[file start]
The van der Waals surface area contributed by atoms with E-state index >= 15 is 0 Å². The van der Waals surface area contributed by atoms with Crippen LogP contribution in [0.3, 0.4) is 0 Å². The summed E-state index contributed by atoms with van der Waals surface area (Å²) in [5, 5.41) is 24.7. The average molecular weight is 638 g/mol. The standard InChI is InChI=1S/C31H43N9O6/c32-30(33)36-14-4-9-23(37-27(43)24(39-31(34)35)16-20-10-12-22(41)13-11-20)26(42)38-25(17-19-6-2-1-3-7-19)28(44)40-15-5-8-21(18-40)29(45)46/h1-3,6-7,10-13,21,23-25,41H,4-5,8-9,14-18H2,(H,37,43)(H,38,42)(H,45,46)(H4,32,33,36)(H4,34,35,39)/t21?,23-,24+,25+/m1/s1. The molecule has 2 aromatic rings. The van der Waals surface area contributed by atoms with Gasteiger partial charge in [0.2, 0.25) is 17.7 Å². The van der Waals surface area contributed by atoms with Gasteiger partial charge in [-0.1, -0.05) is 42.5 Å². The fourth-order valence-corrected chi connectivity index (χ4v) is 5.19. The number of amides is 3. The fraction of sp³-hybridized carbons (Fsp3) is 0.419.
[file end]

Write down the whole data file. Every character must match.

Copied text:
The van der Waals surface area contributed by atoms with E-state index >= 15 is 0 Å². The van der Waals surface area contributed by atoms with Crippen LogP contribution in [0.3, 0.4) is 0 Å². The summed E-state index contributed by atoms with van der Waals surface area (Å²) in [5, 5.41) is 24.7. The average molecular weight is 638 g/mol. The standard InChI is InChI=1S/C31H43N9O6/c32-30(33)36-14-4-9-23(37-27(43)24(39-31(34)35)16-20-10-12-22(41)13-11-20)26(42)38-25(17-19-6-2-1-3-7-19)28(44)40-15-5-8-21(18-40)29(45)46/h1-3,6-7,10-13,21,23-25,41H,4-5,8-9,14-18H2,(H,37,43)(H,38,42)(H,45,46)(H4,32,33,36)(H4,34,35,39)/t21?,23-,24+,25+/m1/s1. The molecule has 2 aromatic rings. The van der Waals surface area contributed by atoms with Gasteiger partial charge in [0.2, 0.25) is 17.7 Å². The van der Waals surface area contributed by atoms with Gasteiger partial charge in [-0.1, -0.05) is 42.5 Å². The fourth-order valence-corrected chi connectivity index (χ4v) is 5.19. The number of amides is 3. The fraction of sp³-hybridized carbons (Fsp3) is 0.419.